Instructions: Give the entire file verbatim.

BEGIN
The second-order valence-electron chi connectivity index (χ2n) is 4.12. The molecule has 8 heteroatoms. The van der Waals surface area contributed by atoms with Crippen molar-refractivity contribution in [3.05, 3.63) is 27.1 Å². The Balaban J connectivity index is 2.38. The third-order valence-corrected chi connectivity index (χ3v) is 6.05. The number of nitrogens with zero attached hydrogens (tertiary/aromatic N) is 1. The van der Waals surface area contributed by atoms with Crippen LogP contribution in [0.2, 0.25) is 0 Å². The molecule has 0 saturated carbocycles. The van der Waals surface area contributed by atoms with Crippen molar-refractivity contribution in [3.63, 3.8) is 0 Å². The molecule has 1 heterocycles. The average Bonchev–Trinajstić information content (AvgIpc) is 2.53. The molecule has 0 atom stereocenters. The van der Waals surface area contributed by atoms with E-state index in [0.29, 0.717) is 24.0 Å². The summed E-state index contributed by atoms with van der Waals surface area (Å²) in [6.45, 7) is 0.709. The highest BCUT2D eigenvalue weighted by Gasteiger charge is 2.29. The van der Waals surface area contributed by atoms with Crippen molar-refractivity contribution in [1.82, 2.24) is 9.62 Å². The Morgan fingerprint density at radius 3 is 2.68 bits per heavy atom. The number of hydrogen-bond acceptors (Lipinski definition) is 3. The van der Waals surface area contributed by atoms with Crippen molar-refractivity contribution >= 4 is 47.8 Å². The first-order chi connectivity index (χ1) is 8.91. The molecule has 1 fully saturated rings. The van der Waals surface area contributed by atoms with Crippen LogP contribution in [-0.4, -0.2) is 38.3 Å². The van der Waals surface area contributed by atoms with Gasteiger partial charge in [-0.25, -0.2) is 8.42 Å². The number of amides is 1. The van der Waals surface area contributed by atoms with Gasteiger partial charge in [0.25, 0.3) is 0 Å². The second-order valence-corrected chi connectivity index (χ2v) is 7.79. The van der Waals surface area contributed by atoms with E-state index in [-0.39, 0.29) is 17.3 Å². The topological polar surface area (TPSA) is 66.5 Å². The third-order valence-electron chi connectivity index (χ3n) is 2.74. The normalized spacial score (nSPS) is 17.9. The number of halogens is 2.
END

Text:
The second-order valence-electron chi connectivity index (χ2n) is 4.12. The molecule has 8 heteroatoms. The van der Waals surface area contributed by atoms with Crippen molar-refractivity contribution in [3.05, 3.63) is 27.1 Å². The Balaban J connectivity index is 2.38. The third-order valence-corrected chi connectivity index (χ3v) is 6.05. The number of nitrogens with zero attached hydrogens (tertiary/aromatic N) is 1. The van der Waals surface area contributed by atoms with Crippen LogP contribution in [0.2, 0.25) is 0 Å². The molecule has 0 saturated carbocycles. The van der Waals surface area contributed by atoms with Crippen molar-refractivity contribution in [3.63, 3.8) is 0 Å². The molecule has 1 heterocycles. The average Bonchev–Trinajstić information content (AvgIpc) is 2.53. The molecule has 0 atom stereocenters. The van der Waals surface area contributed by atoms with E-state index in [0.29, 0.717) is 24.0 Å². The summed E-state index contributed by atoms with van der Waals surface area (Å²) in [6.45, 7) is 0.709. The highest BCUT2D eigenvalue weighted by Gasteiger charge is 2.29. The van der Waals surface area contributed by atoms with Crippen molar-refractivity contribution in [1.82, 2.24) is 9.62 Å². The Morgan fingerprint density at radius 3 is 2.68 bits per heavy atom. The number of hydrogen-bond acceptors (Lipinski definition) is 3. The van der Waals surface area contributed by atoms with Crippen molar-refractivity contribution >= 4 is 47.8 Å². The first-order chi connectivity index (χ1) is 8.91. The molecule has 1 fully saturated rings. The van der Waals surface area contributed by atoms with Crippen LogP contribution in [-0.4, -0.2) is 38.3 Å². The van der Waals surface area contributed by atoms with Gasteiger partial charge in [-0.25, -0.2) is 8.42 Å². The number of amides is 1. The van der Waals surface area contributed by atoms with Gasteiger partial charge in [0.25, 0.3) is 0 Å². The second-order valence-corrected chi connectivity index (χ2v) is 7.79. The van der Waals surface area contributed by atoms with E-state index in [-0.39, 0.29) is 17.3 Å². The topological polar surface area (TPSA) is 66.5 Å². The third-order valence-electron chi connectivity index (χ3n) is 2.74. The normalized spacial score (nSPS) is 17.9. The number of halogens is 2.